Death Of Ivan Illych By Tolstoi
Leo Tolstoi the author of the short story "The Death of Ivan Ilych"
was born into wealthy family in Russia. Tolstoi became tired of going to school
and bettering himself so he dropped out of Kazan University. Despite societies
pressures he opened up a school for lower class children. Leo Tolstoi became
very successful in his profession as a novelist but was for some reason unhappy
with his life. He then gave away all his land and book royalties and started
living a peasants life. "The Death of Ivan Ilych" is about a man\'s
realization of the meaninglessness of his existence in light of his impending
death. By all external definitions, Ivan\'s life was the picture of success. He
had risen to the top of his profession; he had married an attractive and
well-thought of woman; and he seemed to be satisfied with the pleasantness of it
all. Yet under this exterior, his life was empty, hollow, and completely
motivated by worldly trappings. Other people\'s expectations dominated Ivan\'s
life. He had to do what was proper. He went into the law, took a good job, and
could even rationalize his carousing because everybody said that that was what
young people did. It is also interesting to note that many of Ivan\'s
rationalizations come in the form of French phrases. He needs to be part of that
upper class, regardless of the personal cost. He continually seeks out higher
wages and better jobs to keep pace with his cost of living. Paring down his
living expenses is not a viable option. In addition to this driving need to
"be somebody" in the social and financial world, Ivan has a propensity
to run away from his problems at home. It is unclear in the story what brings on
his wife\'s change of heart and mood, but she starts to nag and complain. It
starts during her pregnancy and never stops. She was quite the catch when Ivan
married her, although Ivan may never have really been in love with her. Rather,
he seems to marry her out of some social convenience and a careless "why
not?" attitude. But to her defense, how could you not turn into her after
living with the coldness and emptiness of Ivan for so long? In any case, she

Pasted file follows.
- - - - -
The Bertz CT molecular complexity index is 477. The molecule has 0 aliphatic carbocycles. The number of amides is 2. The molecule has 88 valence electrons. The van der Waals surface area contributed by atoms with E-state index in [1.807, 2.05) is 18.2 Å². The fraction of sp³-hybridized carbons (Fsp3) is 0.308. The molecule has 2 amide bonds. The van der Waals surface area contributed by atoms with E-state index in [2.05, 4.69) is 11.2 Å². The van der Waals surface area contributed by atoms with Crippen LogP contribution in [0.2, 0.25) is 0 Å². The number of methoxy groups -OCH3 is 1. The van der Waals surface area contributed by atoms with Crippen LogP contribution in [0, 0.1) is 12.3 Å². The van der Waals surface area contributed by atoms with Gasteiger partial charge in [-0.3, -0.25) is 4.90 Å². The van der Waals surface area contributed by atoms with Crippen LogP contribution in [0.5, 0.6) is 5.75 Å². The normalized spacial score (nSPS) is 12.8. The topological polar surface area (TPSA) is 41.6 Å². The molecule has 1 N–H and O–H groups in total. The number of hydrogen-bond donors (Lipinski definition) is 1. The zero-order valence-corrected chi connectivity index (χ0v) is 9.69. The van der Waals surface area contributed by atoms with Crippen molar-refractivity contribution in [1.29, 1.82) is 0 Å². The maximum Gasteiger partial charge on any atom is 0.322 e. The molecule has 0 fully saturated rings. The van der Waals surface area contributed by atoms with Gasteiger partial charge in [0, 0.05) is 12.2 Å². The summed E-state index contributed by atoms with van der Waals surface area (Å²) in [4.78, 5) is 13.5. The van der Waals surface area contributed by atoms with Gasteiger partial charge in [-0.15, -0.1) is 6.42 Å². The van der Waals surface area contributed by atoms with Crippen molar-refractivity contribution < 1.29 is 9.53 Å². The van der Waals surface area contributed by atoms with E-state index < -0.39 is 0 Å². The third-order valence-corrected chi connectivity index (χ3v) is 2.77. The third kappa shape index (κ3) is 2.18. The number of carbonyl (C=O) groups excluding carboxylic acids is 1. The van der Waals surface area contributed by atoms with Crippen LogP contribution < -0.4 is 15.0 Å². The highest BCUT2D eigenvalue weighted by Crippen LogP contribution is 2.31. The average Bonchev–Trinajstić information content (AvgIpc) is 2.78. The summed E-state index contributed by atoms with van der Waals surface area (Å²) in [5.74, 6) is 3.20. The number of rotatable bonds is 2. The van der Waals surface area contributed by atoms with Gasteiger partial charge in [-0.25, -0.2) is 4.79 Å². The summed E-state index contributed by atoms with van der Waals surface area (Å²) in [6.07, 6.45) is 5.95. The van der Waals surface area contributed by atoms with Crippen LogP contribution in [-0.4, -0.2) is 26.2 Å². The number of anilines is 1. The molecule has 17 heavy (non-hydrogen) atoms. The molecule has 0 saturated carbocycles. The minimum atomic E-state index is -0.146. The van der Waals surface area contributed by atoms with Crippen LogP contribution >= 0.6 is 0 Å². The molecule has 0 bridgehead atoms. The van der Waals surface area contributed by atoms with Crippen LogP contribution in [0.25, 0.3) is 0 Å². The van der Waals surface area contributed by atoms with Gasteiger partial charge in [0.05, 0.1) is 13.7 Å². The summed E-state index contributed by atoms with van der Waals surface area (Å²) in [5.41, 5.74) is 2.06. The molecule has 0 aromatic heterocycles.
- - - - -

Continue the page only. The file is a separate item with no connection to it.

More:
emerges from the birth and subsequent births a nagging, self-centered, and
spoiled bitch. This new negative force in Ivan\'s life disrupts his quietude, so
he retreats further back into his work and his petty life of cards and false
friends. It would destroy him to confront his problems at home because that
would lead him to a detestable re-evaluation of the self. Ivan is not the only
one with the identity problems, however; his co-workers seem to be no better
off. They are represented by Peter who has been a life long "friend"
of Ivan\'s. The story opens with Ivan\'s former colleagues who read about the news
of his death in the paper. Although they all knew him well, they can barely
muster a word of shock or remorse at his passing. "Besides considerations
as to the possible transfers and promotions likely to result from Ivan Ilych\'s
death, the mere fact of the death of a near acquaintance aroused, as usual, in
all who heard of it the complacent feeling that "it is he who is dead and
not I."" Their thoughts turn to promotions and the fact that they are
glad that it is Ivan who is dead and not them. In a mere three lines, the
conversation steers away from Ivan to banter about living outside of town. Peter
is the only one who decides to go to the funeral -- solely because he feels
"obligated" to go. Tolstoi makes a point of reminding us that Peter
would have to forgo his afternoon nap to attend the services. None of these
people give a damn about Ivan, presumably as Ivan didn\'t give a damn about them.

This opening scene lays down a powerful and provocative framework for the story.

The scene at the funeral is equally telling. Instead of mourning, Peter concerns
himself only with the gestures of mourning: what signs he should be making, when
he should bow, and what he should say. He is not the only one guilty of this
crime, though. Ivan\'s wife is more concerned with financial matters than the
grief over her husband. In a darkly comic scene, she confronts Peter about ways
she can get more money from the government, while absurdly faking like she is
choking back